The European Union Commissioner for Taxation has raised potential issues to do with Switzerland’s recent taxation deals with Germany and Britain.This content was published on October 25, 2011 - 22:38
Addressing a debate on fiscal issues at the European Parliament in Strasbourg, Algirdas Semeta said the European Commission was prepared to take “corrective measures” if the accords were found to breach EU directives.
Semeta said he understood member states were searching for ways to boost their national coffers and the “attractiveness” of such accords, which permitted the collection of withholding taxes on hidden assets deposited in another country.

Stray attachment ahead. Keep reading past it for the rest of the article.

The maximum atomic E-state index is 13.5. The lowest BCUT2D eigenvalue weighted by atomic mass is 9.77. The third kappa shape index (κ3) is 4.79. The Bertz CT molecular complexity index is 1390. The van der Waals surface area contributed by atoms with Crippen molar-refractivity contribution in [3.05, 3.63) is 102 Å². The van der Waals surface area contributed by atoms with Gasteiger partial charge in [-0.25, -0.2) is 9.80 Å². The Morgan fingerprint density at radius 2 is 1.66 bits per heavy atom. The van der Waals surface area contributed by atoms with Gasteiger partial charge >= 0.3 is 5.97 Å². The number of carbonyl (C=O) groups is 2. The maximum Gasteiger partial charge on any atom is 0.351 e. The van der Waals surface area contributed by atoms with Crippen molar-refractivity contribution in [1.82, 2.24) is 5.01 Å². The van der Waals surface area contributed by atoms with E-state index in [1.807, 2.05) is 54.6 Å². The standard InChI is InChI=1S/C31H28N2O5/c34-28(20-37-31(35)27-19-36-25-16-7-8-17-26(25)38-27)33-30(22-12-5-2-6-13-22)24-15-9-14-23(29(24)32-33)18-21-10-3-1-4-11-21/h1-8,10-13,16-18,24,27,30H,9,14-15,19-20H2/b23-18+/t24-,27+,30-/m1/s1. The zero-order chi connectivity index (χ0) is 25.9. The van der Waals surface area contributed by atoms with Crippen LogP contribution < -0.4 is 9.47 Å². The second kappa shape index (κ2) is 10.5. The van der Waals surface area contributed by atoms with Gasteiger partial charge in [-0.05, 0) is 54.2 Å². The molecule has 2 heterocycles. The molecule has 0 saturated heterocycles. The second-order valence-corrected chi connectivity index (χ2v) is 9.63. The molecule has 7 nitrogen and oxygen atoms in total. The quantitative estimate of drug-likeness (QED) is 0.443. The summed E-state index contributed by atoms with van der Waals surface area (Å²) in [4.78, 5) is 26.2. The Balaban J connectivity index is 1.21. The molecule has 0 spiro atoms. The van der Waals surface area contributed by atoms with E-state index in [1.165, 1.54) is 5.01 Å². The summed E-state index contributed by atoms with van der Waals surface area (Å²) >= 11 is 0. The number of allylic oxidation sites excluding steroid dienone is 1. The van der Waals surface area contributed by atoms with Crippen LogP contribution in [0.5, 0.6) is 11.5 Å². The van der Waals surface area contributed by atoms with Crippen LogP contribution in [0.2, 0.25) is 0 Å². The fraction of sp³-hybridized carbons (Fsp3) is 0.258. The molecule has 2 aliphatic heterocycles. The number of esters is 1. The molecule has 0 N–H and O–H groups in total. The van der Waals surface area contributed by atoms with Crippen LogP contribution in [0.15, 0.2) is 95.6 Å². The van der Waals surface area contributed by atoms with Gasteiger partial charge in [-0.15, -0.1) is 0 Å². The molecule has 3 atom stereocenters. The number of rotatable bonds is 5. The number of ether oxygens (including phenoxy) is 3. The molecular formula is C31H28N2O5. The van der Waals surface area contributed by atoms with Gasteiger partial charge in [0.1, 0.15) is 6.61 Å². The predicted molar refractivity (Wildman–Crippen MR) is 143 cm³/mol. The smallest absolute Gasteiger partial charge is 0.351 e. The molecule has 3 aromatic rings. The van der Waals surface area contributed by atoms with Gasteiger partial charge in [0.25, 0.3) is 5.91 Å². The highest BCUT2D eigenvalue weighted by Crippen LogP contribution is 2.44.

He said on first examination the British and German accords had differing rates of withholding tax to that fixed in an EU-Swiss agreement and were inefficient methods of deterring tax evasion.
He said there needed to be “a common EU approach towards Switzerland and other third countries”.
Earlier this month the European Parliament’s Committee on Economic and Monetary Affairs raised the issue with the European Commission, questioning whether individual member states had the right to sign bilateral accords with third-party states - and the Swiss accords in particular.
The Swiss accords still have to be ratified by Swiss, German and British parliaments.
This article was automatically imported from our old content management system. If you see any display errors, please let us know: firstname.lastname@example.org
In compliance with the JTI standards